Route march through the irrigation canals, practising fire control as we went, and back through the sand. D company was paraded before the Brigadier before parade. The company was too rowdy and he had overheard several insulting remarks concerning himself. He had lost confidence in us but we could regain it in a week if we wished, if we did not, he could never entrust us with any responsible work in the field. The Colonel however in the afternoon told us that he was proud of his battalion and considered D company to be the best fighting company in the battalion, but we had the misfortune to live alongside the Brigadier. He said we were a little too demonstrative. Arrived back in camp 3.45. It was frightfully dusty along the banks of the canal. Jack Flynn was buried today out of D coy. He was a young and practically newly married man. Went to lecture in evening on Jerusalem by Professor Fullerton from New York. He had been all around through Palestine since before the war started. A good lecture.

Mar 9th

Holiday today as I was on guard the last battalion holiday. We have been in Egypt three months today. The battalion went out at 7am and returned at 4 pm. They rested till noon and dug trenches till 3.30 pm. Been very industrious today what with washing etc. Went to service in the YMCA tonight at which Mr Stephen Trowbridge spoke.

Mar 10th

Parade 7 o'clock. Repetition of yesterday's work, fortifying the position with earthworks, very hoy, very dusty, very tiresome, although we did not overwork ourselves. Got back to camp about 4.45. the brigade was working together. Turned in about 8.30 and at 10 o'clock Sgt Smith came along and told me I was wanted immediately for guard as one of the Hospital guard had been arrested for talking to one of the inmates. I had to go and did not enjoy it.

Mar 11th

I was on from 1am to 3 am with rifle loaded and cocked, absolutely the worst guard I ever did in my life. A sandstorm blowing all day. The Battalion marched to the Zoological Gardens and got back about 6.30 at night, just half an hour after us.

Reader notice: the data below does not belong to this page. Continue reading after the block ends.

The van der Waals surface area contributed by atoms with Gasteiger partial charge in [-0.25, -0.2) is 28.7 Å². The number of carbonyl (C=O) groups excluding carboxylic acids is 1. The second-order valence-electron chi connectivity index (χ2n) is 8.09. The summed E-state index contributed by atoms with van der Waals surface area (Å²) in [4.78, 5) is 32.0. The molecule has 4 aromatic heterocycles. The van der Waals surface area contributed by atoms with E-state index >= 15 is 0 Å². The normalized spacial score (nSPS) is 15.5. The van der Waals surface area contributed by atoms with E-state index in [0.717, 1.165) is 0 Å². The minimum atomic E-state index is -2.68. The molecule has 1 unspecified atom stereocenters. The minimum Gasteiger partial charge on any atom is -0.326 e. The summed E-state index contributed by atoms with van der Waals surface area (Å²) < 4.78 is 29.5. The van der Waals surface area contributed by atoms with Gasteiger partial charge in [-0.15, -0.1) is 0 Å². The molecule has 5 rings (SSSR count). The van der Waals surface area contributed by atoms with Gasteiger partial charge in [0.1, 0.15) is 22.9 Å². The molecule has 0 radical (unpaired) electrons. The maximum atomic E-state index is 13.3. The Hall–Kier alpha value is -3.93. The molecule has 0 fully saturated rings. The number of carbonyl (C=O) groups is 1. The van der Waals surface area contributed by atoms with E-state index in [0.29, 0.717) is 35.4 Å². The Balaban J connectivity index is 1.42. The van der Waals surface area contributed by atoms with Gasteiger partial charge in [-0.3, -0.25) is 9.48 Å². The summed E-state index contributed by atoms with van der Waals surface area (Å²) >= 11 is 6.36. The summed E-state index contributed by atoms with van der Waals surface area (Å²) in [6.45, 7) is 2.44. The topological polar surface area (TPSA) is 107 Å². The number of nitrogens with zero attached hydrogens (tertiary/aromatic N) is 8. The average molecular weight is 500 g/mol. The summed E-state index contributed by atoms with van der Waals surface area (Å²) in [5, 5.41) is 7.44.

Mar 12th

Parade 7 o'clock. Another brigade day, to the position we prepared 2 days ago. Got back to camp 12 noon. Spelled? In afternoon. Parade 8.15 pm. Night attack on the 1st brigades entrenchments. Imagine it was a failure, although it was realistic, blank ammunition, flares etc. Back in camp 11pm.

That's all folks, keep the comments coming all welcome.

Jules P

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Again, this is great. I find it fascinating to read a name and then with a wee bit of research can find so much more about him. Our poor Jack Flynn for instance is John Patrick Flynn #194 of the 8th Btn. who died on 7 March 1915 and was buried the following day at the Cairo War Memorial Cemetery.


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Hi Marina and Brian

I too am wondering how Jack Flynn came to die, can anyone enlighten the rest of us out here. I was wondering if he was killed during the training, although they were using blank ammunition. Thanks for the info on him Brian, is there any way to get the missing details we need?



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Hi guys,

John Flynn died of sickness. His Service Record hasn't been digitized (although can be requested) - so I couldn't check what sort.